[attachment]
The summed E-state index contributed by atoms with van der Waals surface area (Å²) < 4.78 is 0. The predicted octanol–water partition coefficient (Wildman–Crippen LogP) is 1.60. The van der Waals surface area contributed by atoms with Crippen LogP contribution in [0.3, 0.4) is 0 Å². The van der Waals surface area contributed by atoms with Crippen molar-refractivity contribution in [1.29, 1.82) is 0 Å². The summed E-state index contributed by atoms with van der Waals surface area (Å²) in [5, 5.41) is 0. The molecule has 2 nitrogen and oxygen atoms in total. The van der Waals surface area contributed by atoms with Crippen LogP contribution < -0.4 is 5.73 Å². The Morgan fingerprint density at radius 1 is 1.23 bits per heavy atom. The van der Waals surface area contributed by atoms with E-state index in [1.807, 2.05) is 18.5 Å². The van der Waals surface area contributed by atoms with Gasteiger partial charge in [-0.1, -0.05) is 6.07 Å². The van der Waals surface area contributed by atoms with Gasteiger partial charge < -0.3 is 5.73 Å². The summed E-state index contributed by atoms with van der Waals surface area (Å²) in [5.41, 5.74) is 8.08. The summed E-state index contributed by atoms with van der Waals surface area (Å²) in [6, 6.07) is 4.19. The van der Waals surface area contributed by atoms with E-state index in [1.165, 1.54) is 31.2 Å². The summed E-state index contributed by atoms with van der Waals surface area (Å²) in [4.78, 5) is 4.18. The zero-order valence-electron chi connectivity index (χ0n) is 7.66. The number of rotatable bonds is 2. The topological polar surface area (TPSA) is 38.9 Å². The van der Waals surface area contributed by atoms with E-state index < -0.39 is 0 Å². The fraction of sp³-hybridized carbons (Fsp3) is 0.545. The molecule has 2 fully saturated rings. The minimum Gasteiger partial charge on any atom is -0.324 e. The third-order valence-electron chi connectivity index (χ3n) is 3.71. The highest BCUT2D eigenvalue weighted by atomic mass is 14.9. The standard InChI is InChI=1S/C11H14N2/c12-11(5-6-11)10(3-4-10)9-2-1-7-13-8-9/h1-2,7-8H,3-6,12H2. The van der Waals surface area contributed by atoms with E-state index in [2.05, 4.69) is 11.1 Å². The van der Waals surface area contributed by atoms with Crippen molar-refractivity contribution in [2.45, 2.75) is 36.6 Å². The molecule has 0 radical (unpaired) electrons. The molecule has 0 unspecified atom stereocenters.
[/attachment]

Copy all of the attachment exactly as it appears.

The summed E-state index contributed by atoms with van der Waals surface area (Å²) < 4.78 is 0. The predicted octanol–water partition coefficient (Wildman–Crippen LogP) is 1.60. The van der Waals surface area contributed by atoms with Crippen LogP contribution in [0.3, 0.4) is 0 Å². The van der Waals surface area contributed by atoms with Crippen molar-refractivity contribution in [1.29, 1.82) is 0 Å². The summed E-state index contributed by atoms with van der Waals surface area (Å²) in [5, 5.41) is 0. The molecule has 2 nitrogen and oxygen atoms in total. The van der Waals surface area contributed by atoms with Crippen LogP contribution < -0.4 is 5.73 Å². The Morgan fingerprint density at radius 1 is 1.23 bits per heavy atom. The van der Waals surface area contributed by atoms with E-state index in [1.807, 2.05) is 18.5 Å². The van der Waals surface area contributed by atoms with Gasteiger partial charge in [-0.1, -0.05) is 6.07 Å². The van der Waals surface area contributed by atoms with Gasteiger partial charge < -0.3 is 5.73 Å². The summed E-state index contributed by atoms with van der Waals surface area (Å²) in [5.41, 5.74) is 8.08. The summed E-state index contributed by atoms with van der Waals surface area (Å²) in [6, 6.07) is 4.19. The van der Waals surface area contributed by atoms with E-state index in [1.165, 1.54) is 31.2 Å². The summed E-state index contributed by atoms with van der Waals surface area (Å²) in [4.78, 5) is 4.18. The zero-order valence-electron chi connectivity index (χ0n) is 7.66. The number of rotatable bonds is 2. The topological polar surface area (TPSA) is 38.9 Å². The van der Waals surface area contributed by atoms with E-state index < -0.39 is 0 Å². The fraction of sp³-hybridized carbons (Fsp3) is 0.545. The molecule has 2 fully saturated rings. The minimum Gasteiger partial charge on any atom is -0.324 e. The third-order valence-electron chi connectivity index (χ3n) is 3.71. The highest BCUT2D eigenvalue weighted by atomic mass is 14.9. The standard InChI is InChI=1S/C11H14N2/c12-11(5-6-11)10(3-4-10)9-2-1-7-13-8-9/h1-2,7-8H,3-6,12H2. The van der Waals surface area contributed by atoms with E-state index in [2.05, 4.69) is 11.1 Å². The van der Waals surface area contributed by atoms with Crippen molar-refractivity contribution in [2.45, 2.75) is 36.6 Å². The molecule has 0 radical (unpaired) electrons. The molecule has 0 unspecified atom stereocenters.